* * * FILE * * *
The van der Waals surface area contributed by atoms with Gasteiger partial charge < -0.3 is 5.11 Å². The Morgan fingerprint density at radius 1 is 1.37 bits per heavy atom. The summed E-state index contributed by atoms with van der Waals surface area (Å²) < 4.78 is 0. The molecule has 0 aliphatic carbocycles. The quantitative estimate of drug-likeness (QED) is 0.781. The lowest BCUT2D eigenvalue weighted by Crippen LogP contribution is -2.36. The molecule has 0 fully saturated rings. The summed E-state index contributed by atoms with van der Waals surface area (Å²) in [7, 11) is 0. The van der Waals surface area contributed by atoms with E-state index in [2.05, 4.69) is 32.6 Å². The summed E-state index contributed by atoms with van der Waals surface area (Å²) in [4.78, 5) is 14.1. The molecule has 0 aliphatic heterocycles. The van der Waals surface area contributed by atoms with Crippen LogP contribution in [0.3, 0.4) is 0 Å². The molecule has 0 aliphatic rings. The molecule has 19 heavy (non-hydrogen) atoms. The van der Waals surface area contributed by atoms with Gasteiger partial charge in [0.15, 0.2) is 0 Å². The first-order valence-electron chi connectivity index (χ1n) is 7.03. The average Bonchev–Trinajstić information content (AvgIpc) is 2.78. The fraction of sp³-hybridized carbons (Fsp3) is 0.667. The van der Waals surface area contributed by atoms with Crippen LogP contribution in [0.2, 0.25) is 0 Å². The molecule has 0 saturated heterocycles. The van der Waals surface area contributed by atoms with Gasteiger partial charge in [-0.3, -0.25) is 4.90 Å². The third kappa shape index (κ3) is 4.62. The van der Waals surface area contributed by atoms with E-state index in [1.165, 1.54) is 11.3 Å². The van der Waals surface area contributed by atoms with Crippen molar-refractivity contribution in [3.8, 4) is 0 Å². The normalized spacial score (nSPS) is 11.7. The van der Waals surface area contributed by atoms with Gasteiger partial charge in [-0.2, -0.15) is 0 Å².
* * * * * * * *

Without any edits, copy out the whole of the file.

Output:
The van der Waals surface area contributed by atoms with Gasteiger partial charge < -0.3 is 5.11 Å². The Morgan fingerprint density at radius 1 is 1.37 bits per heavy atom. The summed E-state index contributed by atoms with van der Waals surface area (Å²) < 4.78 is 0. The molecule has 0 aliphatic carbocycles. The quantitative estimate of drug-likeness (QED) is 0.781. The lowest BCUT2D eigenvalue weighted by Crippen LogP contribution is -2.36. The molecule has 0 fully saturated rings. The summed E-state index contributed by atoms with van der Waals surface area (Å²) in [7, 11) is 0. The van der Waals surface area contributed by atoms with E-state index in [2.05, 4.69) is 32.6 Å². The summed E-state index contributed by atoms with van der Waals surface area (Å²) in [4.78, 5) is 14.1. The molecule has 0 aliphatic heterocycles. The van der Waals surface area contributed by atoms with Crippen LogP contribution in [0.3, 0.4) is 0 Å². The molecule has 0 aliphatic rings. The molecule has 19 heavy (non-hydrogen) atoms. The van der Waals surface area contributed by atoms with Gasteiger partial charge in [0.15, 0.2) is 0 Å². The first-order valence-electron chi connectivity index (χ1n) is 7.03. The average Bonchev–Trinajstić information content (AvgIpc) is 2.78. The fraction of sp³-hybridized carbons (Fsp3) is 0.667. The van der Waals surface area contributed by atoms with Crippen LogP contribution in [0.2, 0.25) is 0 Å². The molecule has 0 saturated heterocycles. The van der Waals surface area contributed by atoms with Gasteiger partial charge in [-0.3, -0.25) is 4.90 Å². The third kappa shape index (κ3) is 4.62. The van der Waals surface area contributed by atoms with E-state index in [1.165, 1.54) is 11.3 Å². The van der Waals surface area contributed by atoms with Crippen molar-refractivity contribution in [3.8, 4) is 0 Å². The normalized spacial score (nSPS) is 11.7. The van der Waals surface area contributed by atoms with Gasteiger partial charge in [-0.2, -0.15) is 0 Å².